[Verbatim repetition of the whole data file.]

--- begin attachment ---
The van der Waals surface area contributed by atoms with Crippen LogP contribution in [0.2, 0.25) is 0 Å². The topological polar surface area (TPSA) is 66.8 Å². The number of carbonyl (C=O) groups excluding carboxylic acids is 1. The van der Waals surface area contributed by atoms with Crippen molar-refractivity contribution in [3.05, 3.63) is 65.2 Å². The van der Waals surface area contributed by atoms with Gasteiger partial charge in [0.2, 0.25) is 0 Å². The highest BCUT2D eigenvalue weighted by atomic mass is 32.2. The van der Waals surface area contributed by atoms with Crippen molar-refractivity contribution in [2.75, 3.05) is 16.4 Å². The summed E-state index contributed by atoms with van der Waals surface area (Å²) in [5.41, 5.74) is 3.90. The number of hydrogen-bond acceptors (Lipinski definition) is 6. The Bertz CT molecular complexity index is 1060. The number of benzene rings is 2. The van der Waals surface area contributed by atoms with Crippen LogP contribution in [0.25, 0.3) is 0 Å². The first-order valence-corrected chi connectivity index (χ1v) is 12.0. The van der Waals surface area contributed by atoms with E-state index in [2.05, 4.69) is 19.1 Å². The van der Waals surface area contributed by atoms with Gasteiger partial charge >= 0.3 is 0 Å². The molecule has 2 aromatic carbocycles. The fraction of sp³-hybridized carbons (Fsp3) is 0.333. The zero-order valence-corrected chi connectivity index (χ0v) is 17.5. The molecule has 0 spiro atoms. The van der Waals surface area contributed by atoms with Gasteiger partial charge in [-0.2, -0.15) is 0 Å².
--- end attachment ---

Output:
The van der Waals surface area contributed by atoms with Crippen LogP contribution in [0.2, 0.25) is 0 Å². The topological polar surface area (TPSA) is 66.8 Å². The number of carbonyl (C=O) groups excluding carboxylic acids is 1. The van der Waals surface area contributed by atoms with Crippen molar-refractivity contribution in [3.05, 3.63) is 65.2 Å². The van der Waals surface area contributed by atoms with Gasteiger partial charge in [0.2, 0.25) is 0 Å². The highest BCUT2D eigenvalue weighted by atomic mass is 32.2. The van der Waals surface area contributed by atoms with Crippen molar-refractivity contribution in [2.75, 3.05) is 16.4 Å². The summed E-state index contributed by atoms with van der Waals surface area (Å²) in [5.41, 5.74) is 3.90. The number of hydrogen-bond acceptors (Lipinski definition) is 6. The Bertz CT molecular complexity index is 1060. The number of benzene rings is 2. The van der Waals surface area contributed by atoms with Crippen LogP contribution in [0.25, 0.3) is 0 Å². The first-order valence-corrected chi connectivity index (χ1v) is 12.0. The van der Waals surface area contributed by atoms with E-state index in [2.05, 4.69) is 19.1 Å². The van der Waals surface area contributed by atoms with Gasteiger partial charge >= 0.3 is 0 Å². The molecule has 2 aromatic carbocycles. The fraction of sp³-hybridized carbons (Fsp3) is 0.333. The zero-order valence-corrected chi connectivity index (χ0v) is 17.5. The molecule has 0 spiro atoms. The van der Waals surface area contributed by atoms with Gasteiger partial charge in [-0.2, -0.15) is 0 Å².